Job Market Paper

Behavioral Responses to Changes in Enforcement Priorities. [download]

Abstract: This paper asks whether a criminal sanction makes crimes less violent. The motivation of this research is to shift from the literature’s common measure of criminal activity, whether one decides to commit a crime or not, to the concept of marginal deterrence, where a criminal act is a set of continuous actions along the spectrum of harmfulness. I test whether weakening criminal sanctions based on the use of violence reduces the severity of a criminal act. In 2013, the United States’ Department of Justice instructed federal prosecutors to decline mandatory minimum sentencing charges for drug criminals who do not possess weapons. This policy lowered the expected punishment of a drug offense, provided the offender did not carry a weapon, and made it more likely that a rational criminal would choose not to carry a weapon. Regression Discontinuity Design estimates of the probability of weapon possession of drug offenders show an 11-percentage point reduction in Florida’s border counties. The results are consistent with marginal deterrence effectiveness: a harsher sanction on more harmful activities lowers the degree of harmful activity that criminals choose.

Working Paper

Refugees and crime in Germany. [download]

Abstract: This study examines the impact of refugee arrivals on the aggregate crime rate in Germany. When the country received over 476,000 refugees in 2015, the country recorded an additional 45,000 crimes committed by refugees. However, refugee arrival did not increase the aggregate crime rate of the country; the overall crime rate dropped by 0.1% in 2015. This study disentangles the effect of refugee arrival on the aggregate crime rate through perpetrator-level analysis. I estimate the impact of the refugee influx on recorded crimes by the immigration status of accused parties. To achieve causal inference, this study uses the presence of vacant military facilities, which are converted to emergency shelters for refugees as the number of incoming refugees exceeds the capacity of the existing accommodation, as an instrument for refugee populations. I find one additional recorded refugee crime for every ten incoming refugees. However, the refugee arrival did not increase the overall crime rate in Germany, because the increase in recorded crimes committed by refugees was offset by a statistically and economically significant reduction in the number of recorded crimes committed by natives.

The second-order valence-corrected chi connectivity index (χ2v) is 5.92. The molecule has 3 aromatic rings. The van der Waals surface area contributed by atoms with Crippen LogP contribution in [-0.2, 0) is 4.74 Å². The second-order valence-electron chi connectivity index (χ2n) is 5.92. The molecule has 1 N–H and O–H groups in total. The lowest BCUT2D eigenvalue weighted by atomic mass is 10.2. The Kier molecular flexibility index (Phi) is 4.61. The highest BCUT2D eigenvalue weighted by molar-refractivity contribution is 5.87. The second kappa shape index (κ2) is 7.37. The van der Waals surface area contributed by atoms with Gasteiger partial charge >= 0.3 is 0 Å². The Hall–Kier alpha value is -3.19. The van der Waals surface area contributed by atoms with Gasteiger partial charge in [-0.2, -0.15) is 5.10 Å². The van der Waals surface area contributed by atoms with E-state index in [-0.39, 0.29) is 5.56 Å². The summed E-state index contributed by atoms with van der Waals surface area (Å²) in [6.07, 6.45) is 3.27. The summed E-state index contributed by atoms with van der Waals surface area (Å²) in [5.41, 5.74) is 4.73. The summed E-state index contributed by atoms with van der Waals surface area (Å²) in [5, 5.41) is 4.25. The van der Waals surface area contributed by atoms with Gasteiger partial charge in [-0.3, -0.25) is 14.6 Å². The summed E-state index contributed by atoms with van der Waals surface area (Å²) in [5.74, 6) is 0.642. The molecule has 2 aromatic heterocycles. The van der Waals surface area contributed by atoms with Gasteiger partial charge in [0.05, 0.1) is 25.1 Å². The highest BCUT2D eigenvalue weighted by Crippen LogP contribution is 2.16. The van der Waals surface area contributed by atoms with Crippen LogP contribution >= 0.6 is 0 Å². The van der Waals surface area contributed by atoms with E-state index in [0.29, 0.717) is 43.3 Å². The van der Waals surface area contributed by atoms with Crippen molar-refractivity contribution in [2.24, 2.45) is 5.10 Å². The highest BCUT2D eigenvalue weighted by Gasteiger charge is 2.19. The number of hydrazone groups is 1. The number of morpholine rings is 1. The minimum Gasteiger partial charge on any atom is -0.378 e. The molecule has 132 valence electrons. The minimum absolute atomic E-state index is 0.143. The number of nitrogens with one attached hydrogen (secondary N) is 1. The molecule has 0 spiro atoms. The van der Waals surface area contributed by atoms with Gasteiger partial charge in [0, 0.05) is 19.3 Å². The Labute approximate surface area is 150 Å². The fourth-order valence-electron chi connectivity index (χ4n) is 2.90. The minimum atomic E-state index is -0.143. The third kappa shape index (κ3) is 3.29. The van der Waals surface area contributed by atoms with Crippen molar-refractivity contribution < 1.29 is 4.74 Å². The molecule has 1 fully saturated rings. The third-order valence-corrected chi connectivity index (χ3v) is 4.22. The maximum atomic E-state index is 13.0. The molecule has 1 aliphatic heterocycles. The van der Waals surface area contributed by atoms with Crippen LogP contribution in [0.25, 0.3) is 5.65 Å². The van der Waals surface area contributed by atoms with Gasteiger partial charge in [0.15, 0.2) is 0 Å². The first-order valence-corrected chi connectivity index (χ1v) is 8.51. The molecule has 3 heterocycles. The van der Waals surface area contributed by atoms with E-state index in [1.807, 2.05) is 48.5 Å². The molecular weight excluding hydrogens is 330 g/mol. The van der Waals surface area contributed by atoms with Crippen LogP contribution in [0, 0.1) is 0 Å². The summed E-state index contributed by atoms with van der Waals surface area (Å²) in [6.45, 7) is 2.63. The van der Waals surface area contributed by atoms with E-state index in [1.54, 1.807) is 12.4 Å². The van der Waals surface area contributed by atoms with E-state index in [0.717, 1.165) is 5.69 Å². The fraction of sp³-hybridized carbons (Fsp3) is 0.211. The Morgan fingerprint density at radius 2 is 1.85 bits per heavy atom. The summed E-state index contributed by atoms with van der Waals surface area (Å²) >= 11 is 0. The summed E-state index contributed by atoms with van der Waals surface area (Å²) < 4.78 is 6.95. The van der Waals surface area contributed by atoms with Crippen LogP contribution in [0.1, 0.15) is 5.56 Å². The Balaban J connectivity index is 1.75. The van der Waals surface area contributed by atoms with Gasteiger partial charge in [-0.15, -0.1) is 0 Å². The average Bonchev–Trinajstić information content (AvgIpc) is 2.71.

Work in Progress

The Effects of Child Support on Unmarried Teenage Mothers.

Abstract: This study estimates the effect of child support payments on unwed single parents. U.S. child support (CS) payments reached $29 billion in 2019, 1.8 times the volume of TANF benefits in the same year. The economics literature has little to say about the effect of payments on outcomes such as education and income of the custodial parents. Women who gave birth as a teen are the most vulnerable cohort among single parents; only 38% finish high school and 66% are living in poverty. I estimate the effect of child support on educational achievement and income of women who gave birth as a teenager. Using Current Population Survey (CPS) child supplement data, I find that mothers with CS agreements are 10% more likely to finish high school degrees by their mid-20s and 18% more likely by their late 20s. However, child support payments do not appear to increase single mothers’ incomes.

Bokseong Jeong